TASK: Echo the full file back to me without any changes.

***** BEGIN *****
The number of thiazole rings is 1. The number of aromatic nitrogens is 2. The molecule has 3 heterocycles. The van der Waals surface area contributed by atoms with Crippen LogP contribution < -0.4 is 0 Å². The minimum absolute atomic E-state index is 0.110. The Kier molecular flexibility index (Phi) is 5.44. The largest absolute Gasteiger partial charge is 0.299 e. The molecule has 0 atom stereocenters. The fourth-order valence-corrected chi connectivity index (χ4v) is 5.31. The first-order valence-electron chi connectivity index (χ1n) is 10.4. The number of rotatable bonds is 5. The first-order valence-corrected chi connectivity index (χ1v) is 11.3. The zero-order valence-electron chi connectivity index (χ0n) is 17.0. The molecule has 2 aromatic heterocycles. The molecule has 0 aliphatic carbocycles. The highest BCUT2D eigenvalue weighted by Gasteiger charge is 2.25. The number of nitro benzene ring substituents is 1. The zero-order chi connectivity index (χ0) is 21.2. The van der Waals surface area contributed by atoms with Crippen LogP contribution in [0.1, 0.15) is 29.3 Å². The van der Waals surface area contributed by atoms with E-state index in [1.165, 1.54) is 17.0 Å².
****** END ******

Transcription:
The number of thiazole rings is 1. The number of aromatic nitrogens is 2. The molecule has 3 heterocycles. The van der Waals surface area contributed by atoms with Crippen LogP contribution < -0.4 is 0 Å². The minimum absolute atomic E-state index is 0.110. The Kier molecular flexibility index (Phi) is 5.44. The largest absolute Gasteiger partial charge is 0.299 e. The molecule has 0 atom stereocenters. The fourth-order valence-corrected chi connectivity index (χ4v) is 5.31. The first-order valence-electron chi connectivity index (χ1n) is 10.4. The number of rotatable bonds is 5. The first-order valence-corrected chi connectivity index (χ1v) is 11.3. The zero-order valence-electron chi connectivity index (χ0n) is 17.0. The molecule has 2 aromatic heterocycles. The molecule has 0 aliphatic carbocycles. The highest BCUT2D eigenvalue weighted by Gasteiger charge is 2.25. The number of nitro benzene ring substituents is 1. The zero-order chi connectivity index (χ0) is 21.2. The van der Waals surface area contributed by atoms with Crippen LogP contribution in [0.1, 0.15) is 29.3 Å². The van der Waals surface area contributed by atoms with E-state index in [1.165, 1.54) is 17.0 Å².